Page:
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What happens in Parliament from now to December matters

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Parliament returns on Monday and the Conservative government will start putting some of its election campaign goodies in the window.

Despite his own fixed election law, which slates the next vote for a year from now in October 2015, Prime Minister Harper could decide to go the polls this coming spring.

He has a handy excuse in the fact that three provinces have elections scheduled for the fall of 2015.

It will all depend on the Conservatives' political calculations.

If they think the political winds are favourable, they might well decide that any storm over ignoring their own fixed date law would be short lived, not very widespread, and worth weathering.

Harper's party might decide that going early beats being forced to face the voters six months later, when conditions -- both political and economic -- might not be as good for them.

That's why what happens in Parliament over the next two months will be important.

Fiscal Update and the next omnibus bill

There are two big government initiatives coming up before Parliament takes its long break at the end of December.

One is the annual Fiscal Update, which has now become a mini-budget, and which Finance Minister Joe Oliver will likely deliver in November.

The Finance Minister has already said this Update will contain some tax cut announcements. We can expect those to be fairly modest and targeted.

The Conservatives telegraphed their approach with their recent announcements of an increase to the children's fitness tax credit and of (much contested) cuts to employment insurance premiums for small business. 

Oliver has not said whether or not he will introduce the income-splitting provision Harper promised during the last election campaign.

Many have pointed out that such a measure would almost exclusively benefit high income Canadians.

A number of mainstream economists have called income-splitting a bad idea, or worse, and even the late Finance Minister Jim Flaherty did not like it. 

Before Parliament gets to hear Oliver's Update, though, the Conservatives will have to introduce an implementation bill for last spring's budget.

And they will have to do that very soon, if they want to avoid upstaging their big Update show.

Budget implementation bills have not traditionally made news. They only served to flesh out measures already announced in the budget.

Harper changed that.

Since he got his majority in 2011, the Prime Minister has used these normally routine bills as a way to push major legislative measures through Parliament with virtually no serious examination or debate.

That is how Harper got rid of the Navigable Waters Act, radically changed the Fisheries Act and attacked other key pieces of Canada's environmental regulatory system.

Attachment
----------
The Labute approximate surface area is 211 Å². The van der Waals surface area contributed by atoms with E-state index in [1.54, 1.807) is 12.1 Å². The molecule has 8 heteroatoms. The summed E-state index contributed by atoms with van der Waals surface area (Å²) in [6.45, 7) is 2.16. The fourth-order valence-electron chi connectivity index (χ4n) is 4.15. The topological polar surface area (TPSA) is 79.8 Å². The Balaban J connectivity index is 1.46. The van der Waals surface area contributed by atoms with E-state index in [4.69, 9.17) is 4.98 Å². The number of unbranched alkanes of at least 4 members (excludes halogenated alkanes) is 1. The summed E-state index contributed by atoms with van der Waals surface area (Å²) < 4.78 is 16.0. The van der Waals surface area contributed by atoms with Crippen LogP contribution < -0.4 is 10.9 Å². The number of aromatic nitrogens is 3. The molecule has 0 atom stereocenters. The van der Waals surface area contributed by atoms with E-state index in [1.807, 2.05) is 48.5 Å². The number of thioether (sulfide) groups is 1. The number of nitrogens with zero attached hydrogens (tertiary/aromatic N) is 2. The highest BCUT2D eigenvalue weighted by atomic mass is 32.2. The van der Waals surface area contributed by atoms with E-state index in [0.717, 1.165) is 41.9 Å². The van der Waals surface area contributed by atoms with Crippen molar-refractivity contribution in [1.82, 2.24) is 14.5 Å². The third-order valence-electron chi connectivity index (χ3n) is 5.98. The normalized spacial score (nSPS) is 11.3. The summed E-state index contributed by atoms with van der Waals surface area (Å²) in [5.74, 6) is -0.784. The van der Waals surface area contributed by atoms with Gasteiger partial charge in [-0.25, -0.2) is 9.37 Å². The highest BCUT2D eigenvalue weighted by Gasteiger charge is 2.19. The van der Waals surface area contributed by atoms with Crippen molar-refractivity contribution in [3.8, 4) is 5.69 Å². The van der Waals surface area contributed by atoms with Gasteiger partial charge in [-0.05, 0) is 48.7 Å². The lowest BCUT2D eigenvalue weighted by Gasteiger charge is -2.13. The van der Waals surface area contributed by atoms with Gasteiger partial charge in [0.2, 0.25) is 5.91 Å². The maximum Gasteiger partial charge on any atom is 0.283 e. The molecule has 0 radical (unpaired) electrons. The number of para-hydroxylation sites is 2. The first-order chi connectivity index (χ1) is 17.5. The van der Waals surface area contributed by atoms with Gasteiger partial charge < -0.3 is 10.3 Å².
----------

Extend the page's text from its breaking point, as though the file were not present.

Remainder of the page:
If the government had proceeded in a normal, democratic manner, all of those measures would have been introduced as separate pieces of legislation and debated in Parliament.

They would also have been subject to scrutiny by the Transport, Fisheries and Environment Committees, which would have heard from witnesses, and which could have proposed amendments.

Copyright changes and, maybe, something on welfare for refugees?

The coming implementation bill will almost certainly contain some of Harper's trademark hidden measures, entirely unrelated to the fiscal policies announced in the last budget.

The Conservatives have just about admitted that they have one such item up their sleeves: legislative changes to the existing copyright law that would allow political parties to use excerpts from broadcast material in their (attack) ads.

The major broadcasters have been threatening to refuse to carry ads that, without permission, use excerpts from their programming.

The Conservatives call that threat "censorship." At the same time, they argue that the current law allows them (and other political parties) to use broadcast material as they wish, under the so-called 'fair dealing' provisions.

If "further clarity" is needed, however, they promise to provide that through legislation.

Whatever the merits of the Conservative argument, putting previously unannounced copyright law changes into a budget implementation bill would be a flagrant defiance of parliamentary democracy.

If the government wanted to change copyright legislation, the way to do it would be for the Canadian Heritage Minister to propose a stand-alone bill, which would then go before the Heritage Committee, where witnesses of all kinds would have the chance to say publicly what they thought of it.

The only reason for using the sneaky tactic of implementation legislation is to avoid that kind of public scrutiny and discussion.

We don't know yet what else Harper and his team will slip into this fall's implementation bill, but here is one possibility.

Toronto area Conservative MP Corneliu Chisu introduced a private member's bill that seeks to change the requirement that, as a condition of receiving federal transfer funds, provinces must provide social assistance to all their residents, including all asylum seekers.